This article is written in remembrance of a match which occurred on 29th November 2010 between FC Barcelona and Real Madrid. Hereby known as ‘The Thrashing at the Camp Nou’
Being arguably the biggest fixture in world football – ‘El Clasico‘ has provided us with an abundance of drama, intense rivalry, and unbelievable scenes. Who can forget an actual pig’s head being thrown at Luis Figo when he returned to the Camp Nou in 2002? Crazy.
Whilst nowhere near as controversial, this chapter of Los Blancos vs El Blaugrana was an incredibly important milestone in Barca’s history. At this moment, they were in their most successful period and at the peak of their powers. With an added slice of conflict, through the Pep vs Mourinho and Messi vs Ronaldo rivalries we have grown used to over the years.
‘’If you tell me that you love football, and you don’t love Barcelona, you have a problem.’Thierry Henry on the beauty of FC Barcelona
Take the ball, pass the ball. It was no less than footballing perfection. Superiority in its most blatant form. A trident of chemistry, ability, and system, working effortlessly in tandem. If you consider yourself a connoisseur of the game, or need the ultimate footballing fix, I implore you to watch this classic El Clasico edition.
It was dictated in midfield. A young, wily Busquets, prime Iniesta, and Xavi Hernandez at the ‘last-dance’ stage of his career. Telepathy. For much of the game, it seemed that an injunction had been taken out between the football and Madrid. A side containing Ronaldo, Ramos, Casillas, Alonso, Di Maria et al. They were no chumps.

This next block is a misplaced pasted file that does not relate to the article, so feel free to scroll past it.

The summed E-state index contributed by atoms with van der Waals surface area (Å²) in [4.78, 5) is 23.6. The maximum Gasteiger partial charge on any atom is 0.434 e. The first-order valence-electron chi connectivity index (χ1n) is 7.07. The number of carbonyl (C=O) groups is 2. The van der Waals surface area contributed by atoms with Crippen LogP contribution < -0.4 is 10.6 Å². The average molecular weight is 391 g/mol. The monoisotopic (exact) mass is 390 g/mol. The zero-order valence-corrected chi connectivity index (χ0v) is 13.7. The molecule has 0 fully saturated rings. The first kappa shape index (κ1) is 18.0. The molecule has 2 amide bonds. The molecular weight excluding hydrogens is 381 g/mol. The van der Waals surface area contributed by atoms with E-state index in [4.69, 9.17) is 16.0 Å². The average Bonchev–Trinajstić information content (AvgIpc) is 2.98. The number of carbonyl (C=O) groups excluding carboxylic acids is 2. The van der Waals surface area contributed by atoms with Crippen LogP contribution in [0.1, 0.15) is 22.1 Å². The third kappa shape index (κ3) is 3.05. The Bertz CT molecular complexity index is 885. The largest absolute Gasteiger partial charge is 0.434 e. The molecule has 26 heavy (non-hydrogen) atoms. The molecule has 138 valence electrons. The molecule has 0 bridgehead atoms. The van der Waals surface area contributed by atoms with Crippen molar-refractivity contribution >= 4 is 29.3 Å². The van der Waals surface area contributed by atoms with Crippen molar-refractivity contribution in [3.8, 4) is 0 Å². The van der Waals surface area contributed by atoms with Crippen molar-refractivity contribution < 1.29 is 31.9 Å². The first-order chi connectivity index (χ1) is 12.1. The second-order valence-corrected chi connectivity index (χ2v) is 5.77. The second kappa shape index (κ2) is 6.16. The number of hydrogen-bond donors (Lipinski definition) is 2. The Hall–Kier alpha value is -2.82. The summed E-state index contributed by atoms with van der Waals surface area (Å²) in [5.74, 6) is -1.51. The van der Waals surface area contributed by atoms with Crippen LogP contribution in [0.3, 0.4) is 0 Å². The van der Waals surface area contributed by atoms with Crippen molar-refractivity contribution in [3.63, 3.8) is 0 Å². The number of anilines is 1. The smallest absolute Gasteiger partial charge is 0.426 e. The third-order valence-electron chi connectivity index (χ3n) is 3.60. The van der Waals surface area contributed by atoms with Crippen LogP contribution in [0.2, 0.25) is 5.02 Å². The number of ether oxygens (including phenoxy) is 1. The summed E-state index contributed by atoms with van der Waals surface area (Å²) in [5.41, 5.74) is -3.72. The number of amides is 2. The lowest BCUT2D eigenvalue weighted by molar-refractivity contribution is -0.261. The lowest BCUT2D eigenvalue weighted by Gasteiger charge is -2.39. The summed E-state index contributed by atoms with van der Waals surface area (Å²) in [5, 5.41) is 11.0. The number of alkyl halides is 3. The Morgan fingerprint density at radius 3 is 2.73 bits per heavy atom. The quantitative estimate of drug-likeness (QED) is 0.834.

Xavi opened the scoring with an exquisite dink, after Messi had come close to the goal of the decade- a chip so cheeky, it verged on disrespectful. Due to the pure ease Barca were strolling the pitch with, you wondered if there was a touch of insolence. I don’t think so. Although I accept that Barca and Real have indisputable rivalry – this side played for themselves.
Pep had created a culture in which these players were focused on their own team and their own battles, in the constant strive for total footballing perfection. And it glistened. 17 minutes gone 2-0. Madrid made it to the break without conceding again. But the punishment only grew once the whistle sounded for the second half.
David Villa earned the Asturian nickname ‘El Guaje’ (the kid), because as a child he always played with those much older than him. Roles reversed. Two goals in two minutes. Spurred on by Barca’s fantastic, diminutive Argentinian, El Guaje made Real’s backline seem juvenile. I hesitate to criticise further. Both of Messi’s assists were surgical and unstoppable. The win sewn up on 56 minutes.
What followed could be likened to a Sunday stroll. Consummate ease. Another goal added in stoppage time to seal the rout. It was far from dull though. A passage of play at 68 minutes still brings me out of my seat today. Xavi and Iniesta, passing skilfully to each other as if it was 5 a side on concrete courts.
As if they weren’t being watched by 300 million. You must watch this El Clasico. I was emotional; knowing how lucky I was to watch these two greats at the top of their game. I doubt my emotions matched those of the Madrid coach mind. It was the heaviest defeat of his managerial career and described as ‘’the worst game in the history of Real Madrid’’ by Madrid president, Florentino Pérez.